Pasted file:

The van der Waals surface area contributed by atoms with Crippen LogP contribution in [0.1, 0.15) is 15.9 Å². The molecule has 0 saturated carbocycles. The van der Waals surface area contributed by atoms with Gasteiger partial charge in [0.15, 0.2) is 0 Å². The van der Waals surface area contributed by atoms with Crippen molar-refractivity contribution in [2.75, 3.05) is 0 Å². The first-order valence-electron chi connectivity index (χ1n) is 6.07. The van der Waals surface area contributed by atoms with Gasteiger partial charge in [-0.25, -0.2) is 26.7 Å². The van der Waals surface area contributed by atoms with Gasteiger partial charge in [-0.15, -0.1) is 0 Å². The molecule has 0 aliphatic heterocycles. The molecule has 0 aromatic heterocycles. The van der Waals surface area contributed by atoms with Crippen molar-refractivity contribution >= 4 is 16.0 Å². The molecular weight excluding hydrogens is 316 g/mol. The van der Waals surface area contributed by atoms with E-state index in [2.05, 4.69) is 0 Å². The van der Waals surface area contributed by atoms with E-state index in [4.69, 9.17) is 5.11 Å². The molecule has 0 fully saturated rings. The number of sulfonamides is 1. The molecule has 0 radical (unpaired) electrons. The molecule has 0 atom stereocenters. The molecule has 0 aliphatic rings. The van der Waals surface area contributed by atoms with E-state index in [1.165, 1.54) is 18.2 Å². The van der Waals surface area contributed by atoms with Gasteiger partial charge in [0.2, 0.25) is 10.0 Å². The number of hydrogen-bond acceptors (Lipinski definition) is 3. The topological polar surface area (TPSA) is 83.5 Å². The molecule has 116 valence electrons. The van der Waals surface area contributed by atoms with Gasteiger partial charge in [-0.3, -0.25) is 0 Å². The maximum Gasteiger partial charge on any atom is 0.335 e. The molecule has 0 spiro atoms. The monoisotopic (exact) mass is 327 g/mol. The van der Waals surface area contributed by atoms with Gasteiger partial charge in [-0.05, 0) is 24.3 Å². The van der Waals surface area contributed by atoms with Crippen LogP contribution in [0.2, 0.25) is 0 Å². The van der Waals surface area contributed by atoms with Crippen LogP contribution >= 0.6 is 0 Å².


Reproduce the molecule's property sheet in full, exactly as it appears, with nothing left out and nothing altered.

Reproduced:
The van der Waals surface area contributed by atoms with Crippen LogP contribution in [0.1, 0.15) is 15.9 Å². The molecule has 0 saturated carbocycles. The van der Waals surface area contributed by atoms with Gasteiger partial charge in [0.15, 0.2) is 0 Å². The van der Waals surface area contributed by atoms with Crippen molar-refractivity contribution in [2.75, 3.05) is 0 Å². The first-order valence-electron chi connectivity index (χ1n) is 6.07. The van der Waals surface area contributed by atoms with Gasteiger partial charge in [-0.25, -0.2) is 26.7 Å². The van der Waals surface area contributed by atoms with Gasteiger partial charge in [-0.15, -0.1) is 0 Å². The molecule has 0 aliphatic heterocycles. The molecule has 0 aromatic heterocycles. The van der Waals surface area contributed by atoms with Crippen molar-refractivity contribution >= 4 is 16.0 Å². The molecular weight excluding hydrogens is 316 g/mol. The van der Waals surface area contributed by atoms with E-state index in [2.05, 4.69) is 0 Å². The van der Waals surface area contributed by atoms with E-state index in [4.69, 9.17) is 5.11 Å². The molecule has 0 fully saturated rings. The number of sulfonamides is 1. The molecule has 0 radical (unpaired) electrons. The molecule has 0 atom stereocenters. The molecule has 0 aliphatic rings. The van der Waals surface area contributed by atoms with E-state index in [1.165, 1.54) is 18.2 Å². The van der Waals surface area contributed by atoms with Gasteiger partial charge in [0.2, 0.25) is 10.0 Å². The number of hydrogen-bond acceptors (Lipinski definition) is 3. The topological polar surface area (TPSA) is 83.5 Å². The molecule has 116 valence electrons. The van der Waals surface area contributed by atoms with Gasteiger partial charge in [-0.3, -0.25) is 0 Å². The maximum Gasteiger partial charge on any atom is 0.335 e. The molecule has 0 spiro atoms. The monoisotopic (exact) mass is 327 g/mol. The van der Waals surface area contributed by atoms with Gasteiger partial charge in [-0.05, 0) is 24.3 Å². The van der Waals surface area contributed by atoms with Crippen LogP contribution in [0.2, 0.25) is 0 Å². The van der Waals surface area contributed by atoms with Crippen LogP contribution >= 0.6 is 0 Å².